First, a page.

What Factors Make Restaurants Prone to Sexual Harassment?

The Harvard Business Review (HBR) indicated that the following factors make employees in the hospitality industry more susceptible to sexual harassment:

  • Women make up 71% of restaurant servers
  • Men make up the majority of restaurant management
  • Typical servers are young females
  • Women are in lower pay and lower status jobs
  • Due to lower status, women do not feel comfortable confronting others about inappropriate behavior
  • The employee turnover rate is high — 70% annually
  • The customer is always right mentality enables customers to sexually harass employees
  • States with tip systems experienced more sexual harassment than states that had minimum wages
  • Restaurants had strict grooming, and uniform rules and were focused on “looks”

According to an HBR study, where 162 managers from hotel and lodging departments participated, managers perceived sexual harassment as less negative when done by a customer than by an employee.

A study done on 76 females in the restaurant industry over a three-month period revealed that there were 226 incidents of sexual harassment, which broke down as follows:

  • 112 incidents involved co-workers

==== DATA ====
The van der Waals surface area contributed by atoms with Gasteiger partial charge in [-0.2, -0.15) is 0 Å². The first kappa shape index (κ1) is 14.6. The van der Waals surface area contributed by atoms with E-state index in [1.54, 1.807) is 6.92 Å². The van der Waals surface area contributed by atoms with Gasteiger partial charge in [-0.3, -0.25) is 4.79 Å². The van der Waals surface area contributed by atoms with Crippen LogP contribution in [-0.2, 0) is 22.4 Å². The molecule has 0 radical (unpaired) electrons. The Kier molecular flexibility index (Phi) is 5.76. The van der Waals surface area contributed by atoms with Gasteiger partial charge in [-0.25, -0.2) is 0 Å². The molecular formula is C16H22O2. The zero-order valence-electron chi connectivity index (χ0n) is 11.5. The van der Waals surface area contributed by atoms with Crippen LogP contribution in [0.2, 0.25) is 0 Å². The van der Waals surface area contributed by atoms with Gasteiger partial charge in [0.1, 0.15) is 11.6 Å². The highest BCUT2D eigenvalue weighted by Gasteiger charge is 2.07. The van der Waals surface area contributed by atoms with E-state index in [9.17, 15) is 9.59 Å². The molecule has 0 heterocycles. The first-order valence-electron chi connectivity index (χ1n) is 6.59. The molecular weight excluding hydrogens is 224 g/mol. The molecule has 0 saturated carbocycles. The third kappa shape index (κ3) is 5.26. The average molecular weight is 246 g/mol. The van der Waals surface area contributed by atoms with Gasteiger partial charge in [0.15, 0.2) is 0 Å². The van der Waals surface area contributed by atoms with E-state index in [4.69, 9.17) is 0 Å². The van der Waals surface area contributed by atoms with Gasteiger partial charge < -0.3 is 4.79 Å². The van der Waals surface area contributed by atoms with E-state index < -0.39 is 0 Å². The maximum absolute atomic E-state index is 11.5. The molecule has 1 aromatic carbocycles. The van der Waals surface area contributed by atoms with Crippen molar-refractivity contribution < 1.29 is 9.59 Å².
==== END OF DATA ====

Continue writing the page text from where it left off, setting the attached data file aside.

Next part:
• 29 involved a manager
  • 85 involved customers

The nature of the harassment included:

  • Telling suggestive, sexual stories (49%)
  • Making offensive remarks (46%)
  • Making crude sexual remarks (45%)
  • Making sexist comments (42%)
  • Attempting to discuss sex. (33%)

Servers rarely complained to their managers even though most of them felt uncomfortable and threatened. The reason they didn’t report it was due to fear of retaliation. As a result, both men and women working in the industry have, to a degree, normalized sexual harassment.

Stephen Hans & Associates provides extensive legal experience to business owners regarding employment related issues.

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How to Avoid Boating Accidents: Boats and Personal Watercraft
by cjleclaire
 Law Office of David R.Lewis & Associates
Sep 20, 2018 | 953 views | 0 0 comments | 74 74 recommendations | email to a friend | print | permalink

Jet Skis®, WaveRunners® and Other Personal Watercraft (PWC) Have High Accident Rates

Warmer weather and extra daylight hours make summer the perfect time for outdoor sports like boating and personal watercraft recreation. New York State has thousands of freshwater lakes and 70,000 miles of rivers and streams. These statistics do not include access to the Great Lakes or Atlantic Ocean. You are not hard pressed to find a favorite spot in New York for boating or riding your JetSki or WaveRunner.